Cervara: “Winning the US Open, yes it was huge, but it’s a step”
Gilles Cervara, the coach who guided Daniil Medvedev to his victory at the US Open, is already thinking of all the conquests that await the world No.2 and his team in the months and years to come.
Gilles, what does Daniil Medvedev's victory at the US Open mean to you, his first Grand Slam?
Gilles Cervara: I want to answer this question with the same words that I used after his first trophy on the ATP circuit, his first Masters 1000 success: it’s a stage. This step has greater scope, of course. With a Grand Slam, you almost enter the Pantheon, even if it’s almost ridiculous compared to 20 majors (absolute record co-held by Roger Federer, Rafael Nadal and Novak Djokovic, editor’s note).
It was an indescribable emotion. I do not have the words to express it, I have an image, it is that I spontaneously raised both arms and looked up to the sky, with an incredible feeling of joy that made me think of the images of Les Yeux Dans les Bleus of 1998, when Team France won the soccer World Cup. I grew up with it. These images fueled my quest for performance and victory. How many times have I been able to view it? For once, I didn’t live it in the imagination, but in the flesh.
If this is a step, what kind of step is it?
Gilles Cervara: I asked myself the question. Because yes, it’s huge to have won the US Open. But Daniil, me and the whole team, we are always focused on performance. It’s a way of life, of thinking, which means that I will always be drawn to the idea of doing better, and therefore of winning the next tournament. To make this possible, I have to set up workouts to be even stronger and respond to more situations, to win even more.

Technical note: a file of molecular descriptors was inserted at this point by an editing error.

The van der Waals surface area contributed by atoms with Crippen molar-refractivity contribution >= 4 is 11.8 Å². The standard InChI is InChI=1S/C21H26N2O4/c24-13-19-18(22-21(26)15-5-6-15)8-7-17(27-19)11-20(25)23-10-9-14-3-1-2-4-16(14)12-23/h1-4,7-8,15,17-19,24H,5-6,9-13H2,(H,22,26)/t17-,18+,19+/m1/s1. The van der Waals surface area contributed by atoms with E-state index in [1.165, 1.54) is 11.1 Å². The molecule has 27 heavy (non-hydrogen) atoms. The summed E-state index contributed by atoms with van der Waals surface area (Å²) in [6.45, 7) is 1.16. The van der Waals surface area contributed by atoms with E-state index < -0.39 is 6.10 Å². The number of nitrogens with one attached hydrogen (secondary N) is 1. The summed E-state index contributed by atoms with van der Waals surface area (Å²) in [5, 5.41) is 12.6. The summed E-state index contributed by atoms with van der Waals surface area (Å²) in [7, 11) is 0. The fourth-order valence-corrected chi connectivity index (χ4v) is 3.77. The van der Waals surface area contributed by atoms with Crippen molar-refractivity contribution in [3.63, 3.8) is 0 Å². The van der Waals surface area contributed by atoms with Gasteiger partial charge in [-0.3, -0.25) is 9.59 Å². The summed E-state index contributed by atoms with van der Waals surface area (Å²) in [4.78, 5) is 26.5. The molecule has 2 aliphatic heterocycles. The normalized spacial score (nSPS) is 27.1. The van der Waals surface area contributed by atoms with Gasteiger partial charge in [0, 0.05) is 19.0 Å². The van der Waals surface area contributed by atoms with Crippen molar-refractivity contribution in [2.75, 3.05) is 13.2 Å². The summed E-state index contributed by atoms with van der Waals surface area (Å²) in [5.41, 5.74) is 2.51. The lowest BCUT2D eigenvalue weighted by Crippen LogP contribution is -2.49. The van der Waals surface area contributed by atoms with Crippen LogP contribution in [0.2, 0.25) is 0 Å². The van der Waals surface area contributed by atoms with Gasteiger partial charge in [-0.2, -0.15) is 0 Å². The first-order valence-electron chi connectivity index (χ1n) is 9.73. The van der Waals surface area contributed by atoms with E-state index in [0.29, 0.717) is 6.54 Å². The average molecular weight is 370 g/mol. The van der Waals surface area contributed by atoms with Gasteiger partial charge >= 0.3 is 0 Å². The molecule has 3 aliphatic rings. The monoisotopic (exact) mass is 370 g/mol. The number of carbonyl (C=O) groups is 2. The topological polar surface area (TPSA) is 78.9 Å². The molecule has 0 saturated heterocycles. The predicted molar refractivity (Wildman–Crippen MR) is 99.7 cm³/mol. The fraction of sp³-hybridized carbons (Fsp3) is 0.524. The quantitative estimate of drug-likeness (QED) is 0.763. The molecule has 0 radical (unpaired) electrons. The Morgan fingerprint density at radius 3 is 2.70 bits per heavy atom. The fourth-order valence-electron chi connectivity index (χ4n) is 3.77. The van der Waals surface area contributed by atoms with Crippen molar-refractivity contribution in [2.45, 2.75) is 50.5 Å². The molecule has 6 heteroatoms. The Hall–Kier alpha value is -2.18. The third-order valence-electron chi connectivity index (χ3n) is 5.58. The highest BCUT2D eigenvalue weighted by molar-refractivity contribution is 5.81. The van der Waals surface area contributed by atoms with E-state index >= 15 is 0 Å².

Two days after the final, are you already in that state of mind?
Gilles Cervara: Yes. Daniil hasn’t gotten the hang of it yet, because you have to savour it and Daniil is on vacation this week before the Laver Cup. But it’s in my veins. And from what I know of Daniil, when I see that he can’t play Playstation without blowing a fuse if he doesn’t win, I tell myself that isn’t going to change for him either.
What is the difference between the Daniil who could not win a singles set in Melbourne against Djokovic and the one who powered through three straight sets against Djokovic at the US Open?
Gilles Cervara: In February, he was missing an invisible, energetic aspect. I don’t like the word mental, but it wasn’t up to par. Daniil came out of two very strong matches in the quarter-finals and the semi-finals (no sets lost against Andrey Rublev then Stefanos Tsitsipas, editor’s note). I think with his inexperience in the Grand Slam finals he figured that was going to be enough and that was a real mistake. Daniil and Francisca (Dauzet, his mental trainer) had noted this aspect in the debrief. Everyone on the team learned from this experience. It was a key to this final on our side. Novak’s level is something else, anyway, we were ready.